Reducing our ecological footprint

19 April 2010

The Findhorn Foundation is poised to further reduce carbon emissions by more than 100 tons a year with the installation of a new biomass boiler that will end dependency on oil and gas in a number of buildings.

While the community already boasts the lowest recorded ecological footprint in the industrialized world, project manager Graham Meltzer of the Foundation’s Asset Development Group says the latest initiative is a natural and essential progression.

“It is true that the community’s ecological footprint is relatively low, but our carbon emissions due to heating with gas and oil are disproportionately high,” he said. “The new biomass boiler will reduce our carbon emissions by over 100 tons per year, which should make us feel a whole lot better about ourselves as an ecovillage.”

He said the investment had been made possible by a £150,000 grant from Community Energy Scotland along with an interest-free loan of £100,000 from the Energy Saving Trust, which will be repaid over eight years.

The boiler, which will be installed behind the Park Building, will be fuelled by woodchips sourced from sustainable and fast-growing local pine forests and will make redundant all existing gas and oil boilers in the Community Centre, Universal Hall, Park Building and eight residential buildings in the heart of The Park.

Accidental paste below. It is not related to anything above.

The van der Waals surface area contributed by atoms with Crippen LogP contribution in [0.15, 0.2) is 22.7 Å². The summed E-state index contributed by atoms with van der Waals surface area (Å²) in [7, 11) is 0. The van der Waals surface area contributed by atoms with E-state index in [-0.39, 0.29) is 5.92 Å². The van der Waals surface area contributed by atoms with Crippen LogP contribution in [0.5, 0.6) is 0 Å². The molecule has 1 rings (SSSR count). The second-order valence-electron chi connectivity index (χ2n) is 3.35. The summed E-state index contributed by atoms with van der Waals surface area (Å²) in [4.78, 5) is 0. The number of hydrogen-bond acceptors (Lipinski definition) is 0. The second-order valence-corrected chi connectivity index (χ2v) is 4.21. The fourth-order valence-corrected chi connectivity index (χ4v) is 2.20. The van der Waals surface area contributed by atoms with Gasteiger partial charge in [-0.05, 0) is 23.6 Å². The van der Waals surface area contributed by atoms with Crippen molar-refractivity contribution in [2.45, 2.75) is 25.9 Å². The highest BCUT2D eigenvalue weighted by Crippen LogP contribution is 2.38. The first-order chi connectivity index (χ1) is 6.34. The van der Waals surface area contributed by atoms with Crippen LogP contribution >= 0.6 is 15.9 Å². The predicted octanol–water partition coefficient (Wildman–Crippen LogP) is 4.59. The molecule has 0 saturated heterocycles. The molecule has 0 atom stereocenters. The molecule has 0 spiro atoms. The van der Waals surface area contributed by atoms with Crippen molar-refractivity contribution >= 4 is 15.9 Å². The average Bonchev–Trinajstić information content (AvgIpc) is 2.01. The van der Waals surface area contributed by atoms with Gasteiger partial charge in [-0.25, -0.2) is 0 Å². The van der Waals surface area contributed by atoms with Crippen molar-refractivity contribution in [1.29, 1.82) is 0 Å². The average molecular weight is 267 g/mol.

The 250kW boiler, which will be housed in a steel container built in Finland, is expected to be fully operational by August, cutting annual CO2 emissions and offering a saving of up to £12,000 at today’s fuel prices.

The Findhorn Ecovillage has been at the cutting edge of sustainable development with the use of electricity-generating wind turbines as well as the creation of various types of ecological housing including some made from whisky barrels.

The Living Machine is a sewage treatment system that was the first of its kind in Europe in 1995, and uses a series of tanks containing plants and bacteria to break down waste without the use of chemicals, the end product being clean water.

Each year thousands of visitors from around the world participate in community life in a variety of ways ranging from tours of a few hours to involvement in educational workshops and programmes.

Visitors can join organized tours that run regularly in summer from the Visitors Centre at The Park or they can create their own self-guided tour with the help of a handy guide sold for £3.50.

Geoff Dalglish

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